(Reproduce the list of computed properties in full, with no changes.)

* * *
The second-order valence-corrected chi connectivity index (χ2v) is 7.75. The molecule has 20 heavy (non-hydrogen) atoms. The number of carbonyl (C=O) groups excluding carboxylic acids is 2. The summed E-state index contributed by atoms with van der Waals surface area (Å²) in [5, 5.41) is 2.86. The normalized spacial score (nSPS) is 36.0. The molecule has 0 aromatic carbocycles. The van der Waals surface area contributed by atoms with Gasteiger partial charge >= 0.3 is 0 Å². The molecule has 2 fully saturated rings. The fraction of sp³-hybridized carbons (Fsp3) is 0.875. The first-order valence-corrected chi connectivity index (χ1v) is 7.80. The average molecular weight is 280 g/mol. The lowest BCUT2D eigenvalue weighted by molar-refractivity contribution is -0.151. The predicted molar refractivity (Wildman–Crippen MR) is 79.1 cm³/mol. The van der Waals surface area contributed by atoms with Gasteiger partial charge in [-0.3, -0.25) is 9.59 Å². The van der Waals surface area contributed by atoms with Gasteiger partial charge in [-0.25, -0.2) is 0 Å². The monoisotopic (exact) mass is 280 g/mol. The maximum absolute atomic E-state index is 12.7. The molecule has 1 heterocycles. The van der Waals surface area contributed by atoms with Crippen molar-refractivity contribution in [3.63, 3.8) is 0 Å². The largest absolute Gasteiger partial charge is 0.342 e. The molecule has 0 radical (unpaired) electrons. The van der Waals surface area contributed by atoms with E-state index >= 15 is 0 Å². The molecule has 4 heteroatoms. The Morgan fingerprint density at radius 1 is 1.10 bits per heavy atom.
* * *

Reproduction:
The second-order valence-corrected chi connectivity index (χ2v) is 7.75. The molecule has 20 heavy (non-hydrogen) atoms. The number of carbonyl (C=O) groups excluding carboxylic acids is 2. The summed E-state index contributed by atoms with van der Waals surface area (Å²) in [5, 5.41) is 2.86. The normalized spacial score (nSPS) is 36.0. The molecule has 0 aromatic carbocycles. The van der Waals surface area contributed by atoms with Gasteiger partial charge >= 0.3 is 0 Å². The molecule has 2 fully saturated rings. The fraction of sp³-hybridized carbons (Fsp3) is 0.875. The first-order valence-corrected chi connectivity index (χ1v) is 7.80. The average molecular weight is 280 g/mol. The lowest BCUT2D eigenvalue weighted by molar-refractivity contribution is -0.151. The predicted molar refractivity (Wildman–Crippen MR) is 79.1 cm³/mol. The van der Waals surface area contributed by atoms with Gasteiger partial charge in [-0.3, -0.25) is 9.59 Å². The van der Waals surface area contributed by atoms with Gasteiger partial charge in [-0.25, -0.2) is 0 Å². The monoisotopic (exact) mass is 280 g/mol. The maximum absolute atomic E-state index is 12.7. The molecule has 1 heterocycles. The van der Waals surface area contributed by atoms with Crippen molar-refractivity contribution in [3.63, 3.8) is 0 Å². The largest absolute Gasteiger partial charge is 0.342 e. The molecule has 0 radical (unpaired) electrons. The van der Waals surface area contributed by atoms with E-state index >= 15 is 0 Å². The molecule has 4 heteroatoms. The Morgan fingerprint density at radius 1 is 1.10 bits per heavy atom.